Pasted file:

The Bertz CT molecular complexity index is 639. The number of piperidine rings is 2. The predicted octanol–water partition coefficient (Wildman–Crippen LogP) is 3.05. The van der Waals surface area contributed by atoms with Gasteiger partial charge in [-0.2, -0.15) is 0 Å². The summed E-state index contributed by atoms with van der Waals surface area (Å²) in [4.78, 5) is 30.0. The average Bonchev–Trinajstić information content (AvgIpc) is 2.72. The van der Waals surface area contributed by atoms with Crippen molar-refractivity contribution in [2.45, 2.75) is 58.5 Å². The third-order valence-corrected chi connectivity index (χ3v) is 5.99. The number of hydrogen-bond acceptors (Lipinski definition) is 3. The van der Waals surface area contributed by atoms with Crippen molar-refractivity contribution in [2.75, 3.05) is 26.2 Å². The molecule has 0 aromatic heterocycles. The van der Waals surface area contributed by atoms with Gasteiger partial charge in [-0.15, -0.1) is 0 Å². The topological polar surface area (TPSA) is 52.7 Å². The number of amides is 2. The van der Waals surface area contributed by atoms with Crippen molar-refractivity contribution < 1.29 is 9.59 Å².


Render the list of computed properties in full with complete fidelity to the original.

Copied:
The Bertz CT molecular complexity index is 639. The number of piperidine rings is 2. The predicted octanol–water partition coefficient (Wildman–Crippen LogP) is 3.05. The van der Waals surface area contributed by atoms with Gasteiger partial charge in [-0.2, -0.15) is 0 Å². The summed E-state index contributed by atoms with van der Waals surface area (Å²) in [4.78, 5) is 30.0. The average Bonchev–Trinajstić information content (AvgIpc) is 2.72. The van der Waals surface area contributed by atoms with Crippen molar-refractivity contribution in [2.45, 2.75) is 58.5 Å². The third-order valence-corrected chi connectivity index (χ3v) is 5.99. The number of hydrogen-bond acceptors (Lipinski definition) is 3. The van der Waals surface area contributed by atoms with Crippen molar-refractivity contribution in [2.75, 3.05) is 26.2 Å². The molecule has 0 aromatic heterocycles. The van der Waals surface area contributed by atoms with Gasteiger partial charge in [-0.15, -0.1) is 0 Å². The topological polar surface area (TPSA) is 52.7 Å². The number of amides is 2. The van der Waals surface area contributed by atoms with Crippen molar-refractivity contribution < 1.29 is 9.59 Å².